This movie is a contemporary take on Rabindranath Tagore’s story of 1892, ‘Kabuliwala’. That tale was about a dry fruit seller from Kabul who travels to Kolkata each year to sell his ware. He has a family back in Afghanistan, and when he comes across a five year old daughter of a ‘Bhadralog’ aristocratic Bengali family, somewhat like Tagore’s own, she reminds him of his daughter back home. Nostalgic about a country and family he has left months ago, he befriends little Mini. Years later, when he happens to turn up on her wedding day, she is a little embarrassed at the memory of this association with the ‘Kabuliwala’. It is a touching story about fathers and daughters, about fading memories and changing perspectives, about the sense of loss of family and home that is caused by migration.
At a creative low, and at a complete loss for modern stories and subjects, the makers of ‘Bioscopewala’ update this classic work and turn the ‘Kabuliwala’ into a pioneer of the travelling cinema. Forever searching for the politically relevant, the film’s writers turn Rehmet Khan (Danny Denzongpa), into a ‘Bioscopewala’ who is hounded out of his nation after the take-over by the Taliban in the 1990s. His profession - the public screening of films - is described by the presiding clerics as ‘haram’, and he is forced to flee across the border, along with thousands of refugees.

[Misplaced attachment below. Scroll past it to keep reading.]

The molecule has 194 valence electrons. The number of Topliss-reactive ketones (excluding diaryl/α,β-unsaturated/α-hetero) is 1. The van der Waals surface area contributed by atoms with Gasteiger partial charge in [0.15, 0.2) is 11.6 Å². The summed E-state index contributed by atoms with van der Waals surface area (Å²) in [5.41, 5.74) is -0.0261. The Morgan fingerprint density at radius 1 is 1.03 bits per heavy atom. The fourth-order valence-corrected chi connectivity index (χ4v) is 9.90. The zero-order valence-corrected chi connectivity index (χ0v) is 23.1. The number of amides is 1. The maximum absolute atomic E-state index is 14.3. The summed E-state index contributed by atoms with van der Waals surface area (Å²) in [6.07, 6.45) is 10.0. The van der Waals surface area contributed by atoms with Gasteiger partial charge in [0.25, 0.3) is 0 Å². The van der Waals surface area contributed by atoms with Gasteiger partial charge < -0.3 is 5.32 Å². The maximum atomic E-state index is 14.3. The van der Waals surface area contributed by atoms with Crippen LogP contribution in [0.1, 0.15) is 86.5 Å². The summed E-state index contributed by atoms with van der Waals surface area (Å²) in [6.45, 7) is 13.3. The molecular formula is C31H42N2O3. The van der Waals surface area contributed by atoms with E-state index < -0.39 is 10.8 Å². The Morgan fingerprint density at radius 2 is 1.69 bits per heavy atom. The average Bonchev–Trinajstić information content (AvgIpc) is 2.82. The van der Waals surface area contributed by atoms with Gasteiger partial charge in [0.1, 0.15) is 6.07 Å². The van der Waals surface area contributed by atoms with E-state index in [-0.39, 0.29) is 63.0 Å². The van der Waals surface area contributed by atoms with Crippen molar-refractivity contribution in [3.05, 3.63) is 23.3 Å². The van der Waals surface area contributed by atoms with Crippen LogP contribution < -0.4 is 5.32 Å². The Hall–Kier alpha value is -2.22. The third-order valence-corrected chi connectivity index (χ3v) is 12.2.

In the present time of the film, we flashback to the little girl whom Rehmet Khan once befriended with screenings from his ‘bioscope’, and with a myriad stories, colourful and endless. She is now all grown up and caught up in her profession. She is a documentary film maker called Minnie Basu (Geetanjali Thapa). One day, shortly after the loss of her father in a plane crash, Minnie discovers that Rehmet Khan, now old and defeated by the trials of his refugee existence, has entered her life once again.
The film is beautifully shot, but fails to move you. One problem could be the back and forth movement in time that the script designs, and the consequent disorientation for the audience. But the primary cause for the emotional disconnect in the movie seems to be the total shift of emphasis from the ‘Bioscopewala’ to Minnie Basu, the film maker.
Whose story is it after all? In the Tagore tale, it is Mini’s father, a writer, who tells it from the perspective of an author who imagines the scenario and the relationships, and gives the story its central theme of nostalgia and loss. The most important character there is the ‘Kabuliwala’. But in this movie, It is Minnie's story, not his; and not even the story of the formal narrator of this film, Minnie's late father (Adil Hussain). In other words, a young documentary film maker, who does not appear to have much depth of thought or character, stitches the narrative together from her own perspective; a point of view, to be honest, which is not very interesting.
Geetanjali Thapa seems miscast as the central character. Hers is too self conscious a performance. She is earnest and pro-active, without being curious and sensitive. She presents herself, somewhat dramatically, as a woman, a story teller and a film maker; now involved in a journey of self discovery. Rehmet Khan's persona, on the other hand, does not come through at all. His story ends up as a matter of fact narration of an Afghan documentation of repression and suffering. At no point are we allowed to look into his soul.
What we are left with, in the end, is a good looking movie without emotional resonance.